*Note 1 : To convert power in Watts/cm2 to power in Watts/m2 multiply by 1000 e.g. 0.32microW/cm2 x 10,000 = 3.2 mW/m2

**Note 2: To convert V/m to Watts/m2 the equation is E2/120Pi, where E= V/m . So (0.64V/m)2/ 377= 0.001 Watts/m2 .

For the other way around i.e. converting Watts/m2, to V/m, multiply watts/m2 by 120Pi and find square route. So 0.0032watt/m2 x 377= E2 (1.2) and square route 1.2=1.09

Panagopoulos DJ, Johansson O, Carlo GL. (2015) Real versus Simulated Mobile Phone Exposures in Experimental Studies. BioMed Research International. Article ID 607053:

Pall ML. (2013). Electromagnetic fields act via activation of voltage-gated calcium channels to produce beneficial or adverse effects. J. Cell. Mol. Med. 17: 958–965

Pall ML (2018a) Wi-Fi is an important threat to human health. Environmental Research 164 (2018) 405–416

Pall M (2018b) 5G: Great risk for EU, U.S. and International Health! Compelling Evidence for Eight Distinct Types of Great Harm Caused by Electromagnetic Field (EMF) Exposures and the Mechanism that Causes Them.–dr-martin-l.-pall–eu-emf2018-6-11us3.pdf

Panagopoulos DJ (2019) Comparing DNA damage induced by mobile telephony and other types of man-made electromagnetic fields. Mutation Research/Reviews in Mutation Research. 781: 53-62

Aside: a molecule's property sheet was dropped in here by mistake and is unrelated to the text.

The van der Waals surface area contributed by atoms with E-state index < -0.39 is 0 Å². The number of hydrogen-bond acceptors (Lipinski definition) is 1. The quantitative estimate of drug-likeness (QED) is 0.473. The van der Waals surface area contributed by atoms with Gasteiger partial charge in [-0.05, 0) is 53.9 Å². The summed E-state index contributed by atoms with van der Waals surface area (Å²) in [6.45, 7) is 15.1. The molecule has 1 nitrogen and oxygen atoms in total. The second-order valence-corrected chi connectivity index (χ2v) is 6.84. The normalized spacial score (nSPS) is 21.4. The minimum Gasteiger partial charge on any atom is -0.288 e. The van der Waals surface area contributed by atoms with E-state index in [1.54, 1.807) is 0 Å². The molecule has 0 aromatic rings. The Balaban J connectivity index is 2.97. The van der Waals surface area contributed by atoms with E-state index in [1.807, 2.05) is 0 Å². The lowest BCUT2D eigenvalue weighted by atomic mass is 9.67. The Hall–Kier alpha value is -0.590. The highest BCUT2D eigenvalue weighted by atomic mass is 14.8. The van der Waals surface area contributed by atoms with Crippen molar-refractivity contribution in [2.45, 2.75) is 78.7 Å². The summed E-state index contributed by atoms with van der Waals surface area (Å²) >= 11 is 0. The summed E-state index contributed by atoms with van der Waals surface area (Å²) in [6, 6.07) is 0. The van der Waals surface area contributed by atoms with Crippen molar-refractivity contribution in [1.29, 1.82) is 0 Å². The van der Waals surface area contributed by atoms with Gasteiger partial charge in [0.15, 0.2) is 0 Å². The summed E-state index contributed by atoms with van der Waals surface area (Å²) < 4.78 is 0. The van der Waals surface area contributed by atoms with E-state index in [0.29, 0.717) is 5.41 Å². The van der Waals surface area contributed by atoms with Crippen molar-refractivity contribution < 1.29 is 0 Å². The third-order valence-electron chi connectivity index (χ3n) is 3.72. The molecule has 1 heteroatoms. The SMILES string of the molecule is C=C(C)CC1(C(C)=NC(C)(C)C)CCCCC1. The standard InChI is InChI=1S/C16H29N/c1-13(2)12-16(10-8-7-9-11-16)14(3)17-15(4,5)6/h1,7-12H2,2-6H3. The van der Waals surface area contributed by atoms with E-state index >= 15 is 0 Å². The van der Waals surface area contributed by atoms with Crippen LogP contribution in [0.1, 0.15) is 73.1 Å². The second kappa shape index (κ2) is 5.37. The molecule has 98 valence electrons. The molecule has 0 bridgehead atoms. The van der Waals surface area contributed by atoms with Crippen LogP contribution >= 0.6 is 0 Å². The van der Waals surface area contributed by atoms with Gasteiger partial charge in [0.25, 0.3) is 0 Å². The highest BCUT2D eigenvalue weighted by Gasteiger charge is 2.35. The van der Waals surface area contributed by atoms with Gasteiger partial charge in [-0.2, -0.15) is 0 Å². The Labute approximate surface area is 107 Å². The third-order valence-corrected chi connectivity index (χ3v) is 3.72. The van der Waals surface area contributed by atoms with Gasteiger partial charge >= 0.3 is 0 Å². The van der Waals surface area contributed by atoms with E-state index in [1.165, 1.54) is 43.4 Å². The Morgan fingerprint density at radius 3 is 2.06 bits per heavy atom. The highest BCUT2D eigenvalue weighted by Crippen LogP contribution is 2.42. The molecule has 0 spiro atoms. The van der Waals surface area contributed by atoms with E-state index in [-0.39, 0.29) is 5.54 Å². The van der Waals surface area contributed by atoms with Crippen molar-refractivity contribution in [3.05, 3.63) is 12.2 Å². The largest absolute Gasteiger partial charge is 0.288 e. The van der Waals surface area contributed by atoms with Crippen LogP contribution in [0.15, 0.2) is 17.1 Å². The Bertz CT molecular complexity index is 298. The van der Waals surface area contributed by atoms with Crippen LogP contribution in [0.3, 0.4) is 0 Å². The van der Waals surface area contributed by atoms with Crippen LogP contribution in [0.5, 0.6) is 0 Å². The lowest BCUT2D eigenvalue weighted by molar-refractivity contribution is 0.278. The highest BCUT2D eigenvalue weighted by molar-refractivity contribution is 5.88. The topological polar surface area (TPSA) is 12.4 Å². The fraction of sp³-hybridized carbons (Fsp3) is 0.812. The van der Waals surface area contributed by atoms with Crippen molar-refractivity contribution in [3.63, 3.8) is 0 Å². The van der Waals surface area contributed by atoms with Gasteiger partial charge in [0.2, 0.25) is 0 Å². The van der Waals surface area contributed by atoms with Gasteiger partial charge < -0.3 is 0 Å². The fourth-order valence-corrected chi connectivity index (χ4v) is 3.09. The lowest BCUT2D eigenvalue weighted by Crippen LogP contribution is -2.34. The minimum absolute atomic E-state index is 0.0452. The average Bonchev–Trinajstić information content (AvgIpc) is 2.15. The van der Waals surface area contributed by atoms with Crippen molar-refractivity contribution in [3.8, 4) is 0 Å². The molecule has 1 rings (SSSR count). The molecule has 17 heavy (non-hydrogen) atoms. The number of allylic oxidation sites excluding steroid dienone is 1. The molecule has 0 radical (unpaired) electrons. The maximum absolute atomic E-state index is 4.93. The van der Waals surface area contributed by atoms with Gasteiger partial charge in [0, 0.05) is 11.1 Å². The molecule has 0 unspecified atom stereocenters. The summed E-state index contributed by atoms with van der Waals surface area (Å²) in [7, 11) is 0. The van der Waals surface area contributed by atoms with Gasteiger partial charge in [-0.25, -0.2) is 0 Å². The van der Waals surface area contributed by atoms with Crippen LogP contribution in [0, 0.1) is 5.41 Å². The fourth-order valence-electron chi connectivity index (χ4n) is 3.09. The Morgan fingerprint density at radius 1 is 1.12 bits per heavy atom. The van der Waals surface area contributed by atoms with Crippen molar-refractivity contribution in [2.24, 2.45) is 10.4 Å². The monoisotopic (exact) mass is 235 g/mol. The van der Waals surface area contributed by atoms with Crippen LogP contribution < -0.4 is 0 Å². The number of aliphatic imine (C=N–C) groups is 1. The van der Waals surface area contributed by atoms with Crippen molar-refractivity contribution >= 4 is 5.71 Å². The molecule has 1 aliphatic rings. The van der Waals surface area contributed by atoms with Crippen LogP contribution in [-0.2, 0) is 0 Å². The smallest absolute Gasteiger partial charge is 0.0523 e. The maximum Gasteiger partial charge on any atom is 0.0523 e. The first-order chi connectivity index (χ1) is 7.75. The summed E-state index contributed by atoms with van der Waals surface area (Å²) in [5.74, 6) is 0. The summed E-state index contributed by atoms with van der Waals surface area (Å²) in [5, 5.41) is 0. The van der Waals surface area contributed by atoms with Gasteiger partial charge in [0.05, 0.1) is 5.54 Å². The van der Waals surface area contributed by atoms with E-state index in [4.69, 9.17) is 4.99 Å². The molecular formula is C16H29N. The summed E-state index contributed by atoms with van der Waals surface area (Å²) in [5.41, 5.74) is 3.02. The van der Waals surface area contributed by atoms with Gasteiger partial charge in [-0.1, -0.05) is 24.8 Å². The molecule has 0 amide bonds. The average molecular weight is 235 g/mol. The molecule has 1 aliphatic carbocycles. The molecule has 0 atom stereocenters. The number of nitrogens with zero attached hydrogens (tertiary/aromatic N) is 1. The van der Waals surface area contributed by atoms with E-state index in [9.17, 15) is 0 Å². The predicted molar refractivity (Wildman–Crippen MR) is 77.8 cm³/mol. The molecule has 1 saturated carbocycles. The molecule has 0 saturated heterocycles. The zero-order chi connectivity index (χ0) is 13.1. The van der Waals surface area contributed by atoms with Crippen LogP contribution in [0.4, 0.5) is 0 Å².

Morgan L, Miller AB, Sasco A, Davis DL. (2015) Mobile phone radiation causes brain tumors and should be classified as a probable human carcinogen (2A) (review). Int J Oncol. 2015 46(5):1865-71. doi: 10.3892/ijo.2015.2908

Belyaev IY, Markovà E, Hillert L, Malmgren LO, Persson BR. 2009 Microwaves from UMTS/GSM mobile phones induce long-lasting inhibition of 53BP1/gamma-H2AX DNA repair foci in human lymphocytes. Bioelectromagnetics 30:129-141. doi: 10.1002/bem.20445.

Markovà E, Malmgren LO, Belyaev IY. 2010 Microwaves from Mobile Phones Inhibit 53BP1 Focus Formation in Human Stem Cells More Strongly Than in Differentiated Cells: Possible Mechanistic Link to Cancer Risk. Environ Health Perspect 118:394-399. doi: 10.1289/ehp.0900781

Bhargav H, Srinivasan TM, Varambally S, Gangadhar BN, Koka P. (2015) Effect of Mobile Phone-Induced Electromagnetic Field on Brain Hemodynamics and Human Stem Cell Functioning: Possible Mechanistic Link to Cancer Risk and Early Diagnostic Value of Electronphotonic Imaging. J Stem Cells. 10(4):287-94. doi: jsc.2015.10.4.287.


ICNIRP Draft guidelines


Yakymenko I, Burlaka A, Tsybulin O, Brieieva O, Buchynska L, Tsehmistrenko S, Chekhun V. (2018) Oxidative and mutagenic effects of low intensity GSM 1800 MHz microwave radiation. Exp Oncol 40(4): 282–287

Bioinitiative Report 2012

Magras IN, Xenos TD (1997) RF radiation-induced changes in the prenatal development of mice. Bioelectromagnetics, 18: 455-461

Melia GCR (2013) Electromagnetic Absorption by the Human Body from 1 to 15 GHz. A thesis submitted for the Ph.D. degree The University of York. Department of Electronics

Levine H, Jorgensen N, Martino-Andrade A, Mendiola J, Weksler-Derri D, Mindlis I, Pinotti R, Swan SH. (2017). Temporal trends in sperm count: a systematic review and meta-analysis. Hum. Reprod. Update 10.1093/humupd/dmx022

Lloyds of London


For more:

Governor Tony Evers signs 5 G Bill, ignoring scientific experts: